MONCKS CORNER -- Just like that, the drought is sucking dry the Marion-Moultrie lakes -- again.

The water has dropped more than a foot in about two weeks, exposing the shallow bottoms, starting to strand boat landings and threatening to dry up the popular lakeside fish camps.

The river flow into the lakes, which held its own for the summer, suddenly dropped off from the combination of little rainfall and high temperatures.

The Charleston area is nearly 10 inches short of normal rainfall for the year, a shortage being felt across the region. The lakes are nearly 4 feet down from normal level.

Santee Cooper, the Moncks- Corner-based utility managing the lakes, closed two Lake Moultrie boat landings Wednesday -- General Moultrie in Bonneau Beach and Thornley Forest in Moncks Corner. A third, West Dike, was posted with a low-water advisory.

"It's steady going down," said Tom Galloway of Bonneau Beach. He no longer can launch his pontoon boat from his house, and doesn't know how much longer he will be able to from the public landing down the road, he said. Within a day that landing closed.

"It was a hot summer and it finally took its toll," said Mollie Gore, public relations director for Santee

Cooper. Utility workers are watching the water levels at all landings. "We are encouraging boaters to look before they launch. Conditions are changing daily."

The bare bottoms are a ghostly reminder of the 2007 drought that stranded docks around the lakes, on the heels of a five-year drought that ended only a few years before that. The bottoms are maybe the most obvious sign that a persistent drought has returned.

The drop-off isn't nearly as bad as it was during the worst of either of those two droughts, when the lakes dropped so far that much of the bottom could be walked across.

But except for the old river channels and deeper bottoms, the lakes are largely shallow, an average of little more than 15 feet deep. It doesn't take a lot of water loss to leave boat landing runways out of the water and expose stumps and other hazards.

"It's not as bad as it was a few years ago when it was down 10 feet, but it's bad," said Mike Doster of Harry's Fish Camp, outside Cross on Lake Marion near the Diversion Canal to Lake Moultrie. Only one of the two boat ramps at the camp is being used.

At Angel's Landing and Marina in Lake Moultrie on the side of the canal, the ramps are operating, but pontoon boats are scraping the flats out beyond the landing channel.

"Our water's getting kind of thin. We lost four inches of water (Tuesday) across 170,000 acres (of lakes' surface). Where did all that water go?" said owner Al Jones.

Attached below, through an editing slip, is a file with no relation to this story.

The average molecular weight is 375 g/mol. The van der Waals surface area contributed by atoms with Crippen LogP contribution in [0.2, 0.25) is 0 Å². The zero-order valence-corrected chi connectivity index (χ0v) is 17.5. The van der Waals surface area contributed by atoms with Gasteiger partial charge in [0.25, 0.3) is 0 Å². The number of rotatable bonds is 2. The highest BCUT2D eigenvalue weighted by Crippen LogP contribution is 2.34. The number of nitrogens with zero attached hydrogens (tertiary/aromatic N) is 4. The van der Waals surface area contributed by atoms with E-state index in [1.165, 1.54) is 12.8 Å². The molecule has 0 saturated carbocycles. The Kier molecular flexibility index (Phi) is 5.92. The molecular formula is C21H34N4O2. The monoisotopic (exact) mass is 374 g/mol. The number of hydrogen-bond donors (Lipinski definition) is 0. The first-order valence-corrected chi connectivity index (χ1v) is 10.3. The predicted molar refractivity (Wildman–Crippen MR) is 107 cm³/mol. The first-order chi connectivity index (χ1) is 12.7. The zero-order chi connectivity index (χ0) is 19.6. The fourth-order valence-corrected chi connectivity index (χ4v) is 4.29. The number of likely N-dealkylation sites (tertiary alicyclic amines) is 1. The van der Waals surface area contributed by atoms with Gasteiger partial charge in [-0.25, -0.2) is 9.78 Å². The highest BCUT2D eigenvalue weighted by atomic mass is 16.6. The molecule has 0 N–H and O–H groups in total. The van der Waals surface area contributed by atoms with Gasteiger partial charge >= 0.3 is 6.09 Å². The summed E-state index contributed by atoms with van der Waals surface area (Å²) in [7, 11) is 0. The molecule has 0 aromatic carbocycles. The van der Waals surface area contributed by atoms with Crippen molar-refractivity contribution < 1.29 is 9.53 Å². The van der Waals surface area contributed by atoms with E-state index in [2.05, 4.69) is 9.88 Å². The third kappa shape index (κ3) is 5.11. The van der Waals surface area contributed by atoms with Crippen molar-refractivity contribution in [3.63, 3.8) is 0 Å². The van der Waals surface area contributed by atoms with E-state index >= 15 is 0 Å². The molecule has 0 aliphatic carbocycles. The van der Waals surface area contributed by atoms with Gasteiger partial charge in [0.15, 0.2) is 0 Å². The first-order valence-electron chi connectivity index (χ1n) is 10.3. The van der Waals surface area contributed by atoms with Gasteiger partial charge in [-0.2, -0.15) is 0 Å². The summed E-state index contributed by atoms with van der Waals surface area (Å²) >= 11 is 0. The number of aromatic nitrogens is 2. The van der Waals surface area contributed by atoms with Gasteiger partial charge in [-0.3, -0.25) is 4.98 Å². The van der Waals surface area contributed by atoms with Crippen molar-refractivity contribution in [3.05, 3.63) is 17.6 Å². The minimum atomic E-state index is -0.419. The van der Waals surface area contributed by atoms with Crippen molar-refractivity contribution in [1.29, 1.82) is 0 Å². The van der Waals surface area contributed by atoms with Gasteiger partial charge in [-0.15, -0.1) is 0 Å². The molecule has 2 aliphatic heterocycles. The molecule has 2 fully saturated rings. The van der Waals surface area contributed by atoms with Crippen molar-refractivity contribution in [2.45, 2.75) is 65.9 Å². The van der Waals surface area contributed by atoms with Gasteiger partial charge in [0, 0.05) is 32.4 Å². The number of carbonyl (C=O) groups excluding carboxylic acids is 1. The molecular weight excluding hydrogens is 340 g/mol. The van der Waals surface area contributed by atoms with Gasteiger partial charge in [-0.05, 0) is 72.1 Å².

A computer-driven management of discharge from the lakes' dams is supposed to keep the lakes from those sudden drops, he said. But Gore said the discharge levels are mandated until emergency measures are introduced.

It's not just the Santee Cooper lakes. Rivers across the state have fallen to very low flows, and all the lakes are down, said State Climatologist Hope Mizzell.

"We've had very little rainfall. The drought has certainly been intensifying," she said, and recent high temperatures worsened evaporation. The entire state already has been declared in moderate drought, or threatened by drought. The next stage declaration would start some water-use restrictions.

The state committee that decides those declaration plans to meet Sept. 29.

A five-year drought from 1998 to 2002 dropped lake levels so low that the Edisto River in places was little more than rivulets, and shallower areas of Lake Moultrie could be walked upon.

Much of the piped water supply for the Charleston area comes from the Marion-Moultrie lakes or downstream along the Cooper River.

But the lake intake is in very deep water. Even in the worst of the five-year drought, the supply was never in jeopardy.

The good news is that temperatures have dropped, and over the next few days at least an inch of rain is forecast over most of the state, Mizzell said. "That's much-needed temporary relief."

But October and November historically are the state's driest months of the year, and La Nina is establishing cold Pacific Ocean waters that nudge the jet stream, bringing weather patterns that tend to make the Southeast drier.